“Up here it affected a lot of people, right where it overturned and where the oil spilled is where the fish have died as well.”


Aurelia Caal Cho

Aurelia Caal Cho, Guatemalan, Puerto Modesto Mendez Villager [Translated]

“Yes. We are worried because it has contaminated the water and so right now we can’t use the river. We have some water here at home but the people who use from only the river are more concerned.”


Guatemalan media reported that on the day of the spill the communities in the area, primarily Arenal and surrounding villages, were concerned that the oil would reach all the way down to Sartsoon River – a river that is heavily depended on for fishing. And those fears came to pass, according to Sagastume. They observed the oil in the Sarstoon – by Monday it went down river as far as Sarstoon Island.


Leonel Sagastume [Translated]

“Here [at Sarstoon River] one of my friends saw it day before yesterday [Monday] and it was already reaching the river mouth from this side. From Belize, since the river is the only boundary – the only thing that divides Belize side it is very close.”



“Has it reached the Sarstoon Island?”


Leonel Sagastume [Translated]

“Supposedly so. We were just talking with the other guy there that it should have already reached.  From day before yesterday it had already gone down below. From here to downstream it was gone and only little remnants left behind you could see.  It was covering all of Chile Cadena, through here – all of this area – it passed here already – where I passed through up to Aguacate where I went, it was on the water covering the river surface. Yes, all of through here, everywhere, you couldn’t stand the smell of it – it was so strong, smelled so badly.  The village of Arenal was most affected because they pump the water from the river here to drink it – right from where that oil spill. That moment when it happened they couldn’t use the water, but now that it has gone down stream, all of it was floating down on the surface of the water. We couldn’t even put our hands in the water because if you put it in the oil would just fall off. It was a lot.”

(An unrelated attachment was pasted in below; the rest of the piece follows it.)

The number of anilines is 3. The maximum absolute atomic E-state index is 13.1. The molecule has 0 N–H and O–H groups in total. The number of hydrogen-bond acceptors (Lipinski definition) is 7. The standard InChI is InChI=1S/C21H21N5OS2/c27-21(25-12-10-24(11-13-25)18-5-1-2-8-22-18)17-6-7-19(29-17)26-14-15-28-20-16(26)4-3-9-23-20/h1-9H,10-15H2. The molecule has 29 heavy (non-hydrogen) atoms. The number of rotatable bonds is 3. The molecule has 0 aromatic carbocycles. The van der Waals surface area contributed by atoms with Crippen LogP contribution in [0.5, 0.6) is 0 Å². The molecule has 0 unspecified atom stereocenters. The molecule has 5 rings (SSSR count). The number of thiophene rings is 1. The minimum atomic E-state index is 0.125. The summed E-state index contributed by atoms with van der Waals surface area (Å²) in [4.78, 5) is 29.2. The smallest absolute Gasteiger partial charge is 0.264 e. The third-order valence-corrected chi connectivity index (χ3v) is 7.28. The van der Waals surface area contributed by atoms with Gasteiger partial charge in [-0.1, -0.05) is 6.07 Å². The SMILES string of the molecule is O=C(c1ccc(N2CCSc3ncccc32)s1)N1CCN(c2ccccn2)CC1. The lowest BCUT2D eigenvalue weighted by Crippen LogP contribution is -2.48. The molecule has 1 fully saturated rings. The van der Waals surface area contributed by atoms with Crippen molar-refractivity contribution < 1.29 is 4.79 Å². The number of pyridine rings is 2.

And so while we didn’t see any physical evidence of oil in Belizean waters, southern residents remain concerned that there could be impacts, if not for Belize, then for neighboring countries.


Wil Maheia

“This is a wakeup call for us to know that there are thousands and thousands of gallons of crude going back and forth within a few hundred feet of the Sarstoon River and you can hear the trucks right behind us on the Pan American Highway. There needs to be some kind of mitigation put in place to prevent any accident that should happen – we know accidents do happen. The fact is that this river flows into the Gulf of Honduras. It is an amazing bird life down there, an amazing fishery down there. If oil should spill in those areas it will affect thousands of people not only on the Belize side, but also on the Guatemala and Honduras side.”


Guatemalans in the area say that authorities and officials of the company visited their communities and offered compensation to those whose livelihood were affected. They said that while the tanker was removed shortly after the spill, they haven’t seen any effort to clean up the area and don’t know if anyone will be charged for the oil spill. Reporting for News Five, I’m Andrea Polanco.

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Viewers please note: This Internet newscast is a verbatim transcript of our evening television newscast. Where speakers use Kriol, we attempt to faithfully reproduce the quotes using a standard spelling system.